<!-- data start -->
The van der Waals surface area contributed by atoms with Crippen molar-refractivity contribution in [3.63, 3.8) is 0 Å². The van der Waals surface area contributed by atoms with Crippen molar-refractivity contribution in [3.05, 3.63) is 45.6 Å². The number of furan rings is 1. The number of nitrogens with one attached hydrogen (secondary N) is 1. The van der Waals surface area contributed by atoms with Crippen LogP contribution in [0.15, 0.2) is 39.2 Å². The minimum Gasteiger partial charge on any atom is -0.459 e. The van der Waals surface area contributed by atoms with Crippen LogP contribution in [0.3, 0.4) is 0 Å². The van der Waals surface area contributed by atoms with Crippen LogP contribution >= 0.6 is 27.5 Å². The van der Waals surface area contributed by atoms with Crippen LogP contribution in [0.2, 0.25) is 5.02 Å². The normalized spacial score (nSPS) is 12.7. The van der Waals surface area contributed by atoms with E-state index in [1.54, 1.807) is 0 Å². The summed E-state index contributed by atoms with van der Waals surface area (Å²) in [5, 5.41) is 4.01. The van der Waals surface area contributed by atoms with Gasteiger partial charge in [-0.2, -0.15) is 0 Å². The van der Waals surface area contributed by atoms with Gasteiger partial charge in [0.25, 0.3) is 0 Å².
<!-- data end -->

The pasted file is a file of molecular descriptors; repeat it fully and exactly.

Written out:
The van der Waals surface area contributed by atoms with Crippen molar-refractivity contribution in [3.63, 3.8) is 0 Å². The van der Waals surface area contributed by atoms with Crippen molar-refractivity contribution in [3.05, 3.63) is 45.6 Å². The number of furan rings is 1. The number of nitrogens with one attached hydrogen (secondary N) is 1. The van der Waals surface area contributed by atoms with Crippen LogP contribution in [0.15, 0.2) is 39.2 Å². The minimum Gasteiger partial charge on any atom is -0.459 e. The van der Waals surface area contributed by atoms with Crippen LogP contribution in [0.3, 0.4) is 0 Å². The van der Waals surface area contributed by atoms with Crippen LogP contribution >= 0.6 is 27.5 Å². The van der Waals surface area contributed by atoms with Crippen LogP contribution in [0.2, 0.25) is 5.02 Å². The normalized spacial score (nSPS) is 12.7. The van der Waals surface area contributed by atoms with E-state index in [1.54, 1.807) is 0 Å². The summed E-state index contributed by atoms with van der Waals surface area (Å²) in [5, 5.41) is 4.01. The van der Waals surface area contributed by atoms with Gasteiger partial charge in [-0.2, -0.15) is 0 Å². The van der Waals surface area contributed by atoms with Gasteiger partial charge in [0.25, 0.3) is 0 Å².